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I'm trying to prove the following integral: $$\int \frac{d^n k}{(2\pi)^n} e^{isk^2 - i\vec{k} \cdot \vec{y}} = \frac{i}{(4 \pi)^{n/2}} (is)^{-n/2} e^{ \frac{y^2}{4is}},$$

where $|\vec{k}|^2 \equiv k^2$ and $|\vec{y}|^2 \equiv y^2$. I've tried the following: I changed the integration to spherical coordinates and chose $\vec{k} \cdot \vec{y} = ky\cos{\theta}$ so that the integral became $$ \int_0^{2\pi} \int_0^{\pi} \int_0^{\infty} \frac{d\phi d\theta dk}{(2\pi)^n}k^2 \sin{\theta} e^{isk^2 - iky\cos{\theta}} =\frac{1}{(2\pi)^{n-1}} \int_0^{\infty} e^{isk^2 } k^2 dk \int_0^{\pi} e^{-iky\cos{\theta}} \sin{\theta}d\theta,$$ integrating the second integral using the substition $u = \cos{\theta}$, I got $$ \frac{2}{(2\pi)^{n-1}} \int_0^{\infty}dk e^{isk^2 } k^2 \frac{1}{ky} \sin{ky}, $$

but I saw by inspection that this integral diverges. Where am I wrong? What should I do?

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1 Answer 1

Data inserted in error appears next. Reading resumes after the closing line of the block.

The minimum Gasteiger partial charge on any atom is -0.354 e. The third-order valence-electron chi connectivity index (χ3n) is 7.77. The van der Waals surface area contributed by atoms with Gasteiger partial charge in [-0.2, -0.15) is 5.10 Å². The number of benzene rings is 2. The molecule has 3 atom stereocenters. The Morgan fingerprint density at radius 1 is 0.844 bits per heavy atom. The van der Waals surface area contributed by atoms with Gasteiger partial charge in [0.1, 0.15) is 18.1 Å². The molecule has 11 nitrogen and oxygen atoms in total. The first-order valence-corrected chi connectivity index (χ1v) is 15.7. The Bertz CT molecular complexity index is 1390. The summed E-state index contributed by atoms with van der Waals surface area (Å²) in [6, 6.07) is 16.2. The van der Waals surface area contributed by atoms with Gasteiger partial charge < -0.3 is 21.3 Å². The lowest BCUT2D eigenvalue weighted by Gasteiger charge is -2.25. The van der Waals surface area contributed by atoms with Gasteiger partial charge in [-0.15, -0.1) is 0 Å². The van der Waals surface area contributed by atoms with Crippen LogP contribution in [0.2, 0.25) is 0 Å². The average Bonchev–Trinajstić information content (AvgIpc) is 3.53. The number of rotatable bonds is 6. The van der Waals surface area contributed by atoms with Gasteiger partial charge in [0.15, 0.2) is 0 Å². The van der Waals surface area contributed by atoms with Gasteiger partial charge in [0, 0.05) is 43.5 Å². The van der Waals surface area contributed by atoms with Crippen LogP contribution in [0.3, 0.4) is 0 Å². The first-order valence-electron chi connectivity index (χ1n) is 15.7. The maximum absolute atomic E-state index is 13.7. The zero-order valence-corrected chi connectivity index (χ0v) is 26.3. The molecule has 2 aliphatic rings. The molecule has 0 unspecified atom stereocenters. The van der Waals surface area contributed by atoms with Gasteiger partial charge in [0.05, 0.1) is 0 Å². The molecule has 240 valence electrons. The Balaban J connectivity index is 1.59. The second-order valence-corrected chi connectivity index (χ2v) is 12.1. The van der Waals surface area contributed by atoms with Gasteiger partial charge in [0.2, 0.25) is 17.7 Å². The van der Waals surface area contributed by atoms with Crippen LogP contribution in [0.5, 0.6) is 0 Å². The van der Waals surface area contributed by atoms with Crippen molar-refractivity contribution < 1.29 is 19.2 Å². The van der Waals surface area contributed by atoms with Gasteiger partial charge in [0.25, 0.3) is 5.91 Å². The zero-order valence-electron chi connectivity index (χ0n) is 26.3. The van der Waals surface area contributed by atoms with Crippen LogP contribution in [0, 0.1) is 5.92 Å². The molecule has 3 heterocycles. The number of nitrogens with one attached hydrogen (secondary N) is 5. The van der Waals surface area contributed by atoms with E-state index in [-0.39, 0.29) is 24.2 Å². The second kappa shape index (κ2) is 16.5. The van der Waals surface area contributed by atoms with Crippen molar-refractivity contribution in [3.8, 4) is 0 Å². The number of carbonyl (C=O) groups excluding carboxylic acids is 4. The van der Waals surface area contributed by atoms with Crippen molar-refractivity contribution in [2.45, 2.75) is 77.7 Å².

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Notice that when you use your spherical coordinates, you are assuming that $n=3$. To do the integral for arbitrary $n\ge 1$, you want to complete the square in the exponential. Write the exponent of the integrand as (I write the norm of vector $k\in \mathbb{R}^n$ simply as $k^2$) $$is(k^2-k\cdot y/s) = is(k- \frac{1}{2} y/s)^2 - i y^2/4s.$$ Hence, your integral becomes $$(2\pi)^{-n} e^{- is y^2/4s} \int_{\mathbb{R}^n} e^{-is(k- \frac{1}{2} y)^2}dk = (2\pi)^{-n} e^{- i y^2/4s} \pi^{n/2}(is)^{-n/2} = (4is\pi)^{-n/2}e^{-y^2/4is}.$$

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